The Zygons’ home world has been destroyed — collateral damage in the apocalyptic Time War — and the shape-shifting aliens need a replacement. Planet Earth seems to fit the bill. It’s already inhabited, of course, but the Zygons can blend until they’re ready to strike. UNIT, a top secret branch of the United Nations tasked with defending Earth from all manner of cosmic dangers, discovers the invasion and reacts swiftly to counter the Zygon threat. In the struggle to come, the stakes are victory or death — there’s nowhere for either side to retreat.
Enter the Doctor, a peace-loving alien time traveller — friend to humanity, indirectly responsible for the destruction of the Zygons’ original home, and absolutely determined to avert the looming genocidal conflict. With the (physically indistinguishable) leaders of humanity’s defence and the Zygons gathered together in a secure compound under the streets of London, the Doctor zaps their brains with a selective memory-erasing device normally used by UNIT to preserve its secrecy. “For the next few hours,” he announces, “no one in this room will be able to remember if they’re human or Zygon.” The humans and Zygons are about to negotiate the most perfect treaty of all time — and the key to perfect negotiation, the Doctor declares, is not knowing what side you’re on.
As TV critics and philosophers both remarked at the time it aired, this scenario from the 50th anniversary episode of the science fiction show Doctor Who could easily have been inspired by the “original position,” a celebrated thought experiment proposed by the American political philosopher John Rawls. There are no aliens or secret UN agencies in the original position, but there is a magic memory eraser, and it's used for basically the same purpose. Rawls called it the veil of ignorance, and he thought it was essential to creating a truly fair democracy.
It could also help us decide how to vote in B.C.’s upcoming referendum on electoral reform.
Principles of social justice
Former U.S. president Bill Clinton once remarked that Rawls “helped a whole generation of learned Americans revive their faith in democracy itself.” But although Rawls argued that we ought to have faith in democracy as a realistically achievable ideal, his assessment of states that purport to have achieved that ideal was harsh. “All existing allegedly liberal democracies are highly imperfect,” he told students of his famous course on the history of political philosophy at Harvard, “and fall far short of what democratic justice would seem to require.”
Once an aspirant to the Episcopal priesthood, Rawls served as an infantryman in the Second World War and saw heavy fighting in the Pacific theatre. By the end of the war, however, Rawls had abandoned his formerly orthodox religious faith. “How could I pray,” he wrote in a posthumously published autobiographical essay, “and ask God to help me, or my family, or my country, or any other cherished thing I cared about, when God would not save millions of Jews from Hitler?” Rawls opted to pursue graduate studies in moral and political philosophy. Although he described himself as “no longer orthodox,” the unifying theme in much of his subsequent work has seemed to some of his colleagues as religious in nature. Given our manifest propensity for great evil, how can we sustain the belief that human existence is worthwhile? This belief can only be sustained, Rawls thought, if humans are at least capable of achieving just, peaceful and democratic relations amongst themselves. The task to which he set himself, then, was to discover principles of justice that we can all endorse and achieve.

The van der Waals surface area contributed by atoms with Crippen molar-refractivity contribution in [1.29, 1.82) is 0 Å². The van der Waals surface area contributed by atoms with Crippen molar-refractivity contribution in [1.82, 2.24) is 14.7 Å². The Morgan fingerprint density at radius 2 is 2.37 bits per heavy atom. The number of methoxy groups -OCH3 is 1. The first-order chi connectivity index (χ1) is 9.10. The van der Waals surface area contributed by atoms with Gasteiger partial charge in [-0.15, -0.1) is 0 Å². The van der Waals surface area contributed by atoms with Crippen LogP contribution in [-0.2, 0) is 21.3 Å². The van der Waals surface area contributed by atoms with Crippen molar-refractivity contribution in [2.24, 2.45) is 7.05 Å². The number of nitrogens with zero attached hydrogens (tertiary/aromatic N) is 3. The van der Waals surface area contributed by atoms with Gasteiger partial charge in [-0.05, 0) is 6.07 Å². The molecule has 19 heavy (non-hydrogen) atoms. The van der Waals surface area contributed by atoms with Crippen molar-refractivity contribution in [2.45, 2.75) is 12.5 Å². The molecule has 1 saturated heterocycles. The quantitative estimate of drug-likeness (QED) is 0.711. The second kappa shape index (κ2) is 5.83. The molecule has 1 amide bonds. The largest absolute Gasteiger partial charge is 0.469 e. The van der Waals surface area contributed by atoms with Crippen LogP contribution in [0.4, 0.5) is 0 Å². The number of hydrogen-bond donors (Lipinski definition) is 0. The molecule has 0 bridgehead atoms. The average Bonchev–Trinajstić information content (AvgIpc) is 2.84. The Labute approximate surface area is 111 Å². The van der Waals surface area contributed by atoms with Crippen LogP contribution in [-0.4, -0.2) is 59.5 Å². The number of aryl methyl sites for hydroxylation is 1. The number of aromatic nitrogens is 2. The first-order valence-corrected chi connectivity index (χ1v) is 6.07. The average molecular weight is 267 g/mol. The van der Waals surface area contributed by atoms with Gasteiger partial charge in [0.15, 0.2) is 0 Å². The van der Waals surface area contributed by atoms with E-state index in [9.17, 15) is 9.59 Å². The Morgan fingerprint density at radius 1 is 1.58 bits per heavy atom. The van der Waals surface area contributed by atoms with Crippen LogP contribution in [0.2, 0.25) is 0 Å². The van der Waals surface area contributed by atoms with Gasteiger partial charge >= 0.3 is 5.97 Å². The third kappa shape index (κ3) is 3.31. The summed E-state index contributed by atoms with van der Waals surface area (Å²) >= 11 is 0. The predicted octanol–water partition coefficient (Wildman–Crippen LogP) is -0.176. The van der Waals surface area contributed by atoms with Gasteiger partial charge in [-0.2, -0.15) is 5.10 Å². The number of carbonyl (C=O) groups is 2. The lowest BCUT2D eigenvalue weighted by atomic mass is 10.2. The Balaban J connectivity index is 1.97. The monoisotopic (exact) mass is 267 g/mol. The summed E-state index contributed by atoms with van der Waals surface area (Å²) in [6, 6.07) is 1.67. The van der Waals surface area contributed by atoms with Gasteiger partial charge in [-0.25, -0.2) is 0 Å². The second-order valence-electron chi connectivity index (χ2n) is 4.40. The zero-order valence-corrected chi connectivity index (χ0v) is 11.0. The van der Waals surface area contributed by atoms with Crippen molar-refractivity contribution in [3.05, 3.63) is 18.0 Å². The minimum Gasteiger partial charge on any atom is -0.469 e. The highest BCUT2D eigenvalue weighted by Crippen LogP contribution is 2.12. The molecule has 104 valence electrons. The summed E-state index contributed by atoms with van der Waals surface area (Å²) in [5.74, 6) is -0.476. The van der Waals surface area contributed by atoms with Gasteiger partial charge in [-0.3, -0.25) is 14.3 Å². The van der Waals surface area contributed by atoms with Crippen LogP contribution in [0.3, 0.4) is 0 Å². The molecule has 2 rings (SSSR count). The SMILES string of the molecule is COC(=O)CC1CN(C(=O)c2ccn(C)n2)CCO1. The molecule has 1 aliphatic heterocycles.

These principles of social justice, Rawls argued, are principles that everyone would hypothetically agree to under fair conditions as the basis for the major political and economic institutions that collectively form a society-wide cooperative structure. And for this kind of agreement, fairness requires ignorance of one’s actual life circumstances.
If we faced the choice of principles with full knowledge of our particular circumstances (class position, natural talents, affinity for a religious or secular conception of the good life, etc.) we might be able to capitalize on arbitrarily distributed advantages to force agreement on principles of justice that are especially favourable to ourselves — or we might not be able to come to any agreement at all. If the arbitrary distribution of advantages determines the selection of principles of justice, then this selection will itself be arbitrary. Fairness, then, requires that the particular circumstances of the parties to this hypothetical agreement should be concealed from them by a “veil of ignorance.” Behind this veil, we possess only general facts about human nature and society. Everything else is hidden.